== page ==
So Many Web Accessibility Lawsuits: What Action You Should and Shouldn’t Take
The Americans with Disabilities Act (ADA) was passed 27 years ago. A law based upon good intention, it’s now being hijacked to spread fear and suspicion.
The recent Winn-Dixie ADA case gives lawyers an instruction manual for successful litigation that is causing fear among retailers. As Ken Nakata has said in a past blog, the Court’s decision is well-reasoned and contains generally good advice that all retailers should follow. But that doesn’t stop fear from taking root and blossoming.
The Winn-Dixie case is interesting because it redraws the line between physical accommodation and online access to a service or product. The placement of this line is being left to the individual court decisions because the US Department of Justice has suspended rulemaking for the web. And no one wants to be the next Winn-Dixie.
Cue the drive-by lawsuits.
The ADA was intended to spread equal access throughout the nation, and many individuals have successfully used this law to drive positive change. In most states, the legal consequences are limited to remediation of the problem area, along with legal fees. Some states, such as California with their Unruh Act, add monetary penalties up to $4,000 per individual violation. As the law moves over into the online realm, technology makes it easier for the unscrupulous to take advantage of uncertain legal guidance and fear of litigation. There are businesses out there who use freely-available automated scanning tools to identify website accessibility postures and then threaten litigation. These threats often come in the form of ADA demand letters or Office of Civil Rights (OCR) complaints, and they frequently come associated with recommendations to “qualified” remediation or consulting companies. If the business uses such a “qualified” partner, the law firm will drop the suit.
It has become so easy for law firms and agencies to target any organization that happens to have a website, organizations tend to reach toward whatever seems to be a quick fix.
Quick remediation doesn’t protect against another lawsuit.
A website is a living thing, subject to change with new content and even with a different user, so a quick fix is no protection against another lawsuit. And remediating an existing website to become 100% WCAG 2.0 AA compliant can be expensive. We have seen some companies come to us for help after being threatened with lawsuits several times and also had customers who invested in automating web compliance only as a token effort to prevent lawsuits. Many such companies end up being sued several times before really examining what web accessibility means to the end user.
A better way is here.
Do not allow those drive-by threats from hungry agencies to scare you into an immediate pay-out. Don’t get me wrong – you do need to make your website accessible, but that drive-by lawsuit isn’t always based on a real problem. The automated tool used to rapidly generate errors is helpful in teaching how to repair a website, but an automated report is not enough for a prosecutor to win a lawsuit. Your first step should be to request more information to find out the exact complaint an individual with a disability has raised against your website.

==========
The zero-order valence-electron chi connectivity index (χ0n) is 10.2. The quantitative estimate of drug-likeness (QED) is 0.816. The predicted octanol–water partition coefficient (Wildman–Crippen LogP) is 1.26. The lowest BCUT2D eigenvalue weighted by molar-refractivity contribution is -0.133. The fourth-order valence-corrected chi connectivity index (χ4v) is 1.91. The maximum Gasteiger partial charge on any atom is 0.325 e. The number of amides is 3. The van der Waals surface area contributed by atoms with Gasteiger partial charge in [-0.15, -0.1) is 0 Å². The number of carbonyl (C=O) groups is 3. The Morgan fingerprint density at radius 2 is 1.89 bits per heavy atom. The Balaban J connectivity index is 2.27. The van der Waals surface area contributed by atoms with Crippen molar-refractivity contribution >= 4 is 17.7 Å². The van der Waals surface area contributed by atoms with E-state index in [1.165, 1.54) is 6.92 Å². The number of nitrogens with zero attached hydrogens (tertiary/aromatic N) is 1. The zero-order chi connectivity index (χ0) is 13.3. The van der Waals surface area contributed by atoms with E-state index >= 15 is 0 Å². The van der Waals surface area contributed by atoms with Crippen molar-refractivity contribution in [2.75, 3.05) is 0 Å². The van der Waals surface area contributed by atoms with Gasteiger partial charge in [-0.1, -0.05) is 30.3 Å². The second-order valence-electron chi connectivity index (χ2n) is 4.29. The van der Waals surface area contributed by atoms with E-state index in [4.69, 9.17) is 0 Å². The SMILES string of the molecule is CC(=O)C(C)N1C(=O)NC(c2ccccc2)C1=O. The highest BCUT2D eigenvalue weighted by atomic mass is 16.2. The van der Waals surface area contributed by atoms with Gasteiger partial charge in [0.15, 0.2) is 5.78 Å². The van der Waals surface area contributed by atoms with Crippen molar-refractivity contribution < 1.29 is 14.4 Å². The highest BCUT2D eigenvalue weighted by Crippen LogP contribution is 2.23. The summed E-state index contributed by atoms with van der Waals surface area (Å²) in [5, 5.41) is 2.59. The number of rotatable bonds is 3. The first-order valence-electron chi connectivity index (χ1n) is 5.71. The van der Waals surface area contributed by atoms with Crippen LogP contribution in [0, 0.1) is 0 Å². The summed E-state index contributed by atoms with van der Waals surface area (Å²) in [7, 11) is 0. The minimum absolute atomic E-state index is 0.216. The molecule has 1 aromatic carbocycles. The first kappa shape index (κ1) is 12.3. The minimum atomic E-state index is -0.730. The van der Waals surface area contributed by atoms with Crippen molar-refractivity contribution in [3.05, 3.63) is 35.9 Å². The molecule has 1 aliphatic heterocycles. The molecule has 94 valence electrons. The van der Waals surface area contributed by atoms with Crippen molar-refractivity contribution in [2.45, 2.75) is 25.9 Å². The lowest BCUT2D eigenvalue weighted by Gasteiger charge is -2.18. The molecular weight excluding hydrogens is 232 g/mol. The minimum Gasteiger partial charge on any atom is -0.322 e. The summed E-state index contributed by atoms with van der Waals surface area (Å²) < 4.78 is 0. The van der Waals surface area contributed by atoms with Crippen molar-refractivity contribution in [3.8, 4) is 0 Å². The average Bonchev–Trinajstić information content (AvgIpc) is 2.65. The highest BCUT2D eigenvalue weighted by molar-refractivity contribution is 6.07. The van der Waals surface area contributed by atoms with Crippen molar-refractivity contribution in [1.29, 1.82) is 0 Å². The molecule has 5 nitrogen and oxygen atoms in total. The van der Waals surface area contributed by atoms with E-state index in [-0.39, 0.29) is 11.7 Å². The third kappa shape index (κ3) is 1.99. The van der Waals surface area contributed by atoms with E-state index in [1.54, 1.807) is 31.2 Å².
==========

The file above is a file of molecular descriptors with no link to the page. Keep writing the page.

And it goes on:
Oftentimes the best defense is to start with a few small steps and build accessibility into the way the website is built and maintained. Think about why the ADA law was put into place. I like to believe that it’s not there to give money to lawyers, even though it seems that way sometimes. It’s supposed to encourage businesses and organizations to provide equal access to the entire population, and often, it achieves just that.
An economical path.
Cryptzone solution starts by examining the key transaction paths for a user’s journey through a website, or by responding to the specific complaints lodged against the organization. The primary goal of any web accessibility project must start with the person who most needs access. Often, budgets for remediation are slim at the start, and if the trigger was an ADA demand letter, there’s probably very little organizational buy-in on any ongoing project beyond the initial remediation effort. Therefore, it’s important to use the time, money, and energy in the most efficient manner.
Our experts deliver solutions tailored for an organization’s industry, risk and budget. By combining automated scanning tools with human evaluation of key scenarios, we have been able to craft paths for our clients to remediate the most important aspects and to learn and incorporate accessible design techniques into their web development lifecycles. One of the most useful things any website owner can start with is an Accessibility Statement outlining the approach the organization intends to take to correct and accommodate all users. Our experts can also help align such a statement with the guidance they give, resulting in a better and more responsive experience for all end users of the website. An Accessibility Statement is a simple step that goes a long way to defending against a lawsuit and providing the best end user experience, resulting in reduced risk and improved customer loyalty.
The good news is that protecting against future lawsuits is a goal that’s usually well aligned with providing equal access to goods and services. We help organizations learn accessible development habits that serve a dual purpose of providing equal access for end users and minimizing the risk of future litigation.
For more advice on solving basic, inaccessibility features, download the whitepaper on Four Key Issues that Attract Web Accessibility Litigation (And How to Solve Them) for a brief overview of some of the litigation that is driving organizations to take web accessibility seriously. It offers information on additional accessibility violations that almost all complaint letters include and advice on how to solve them.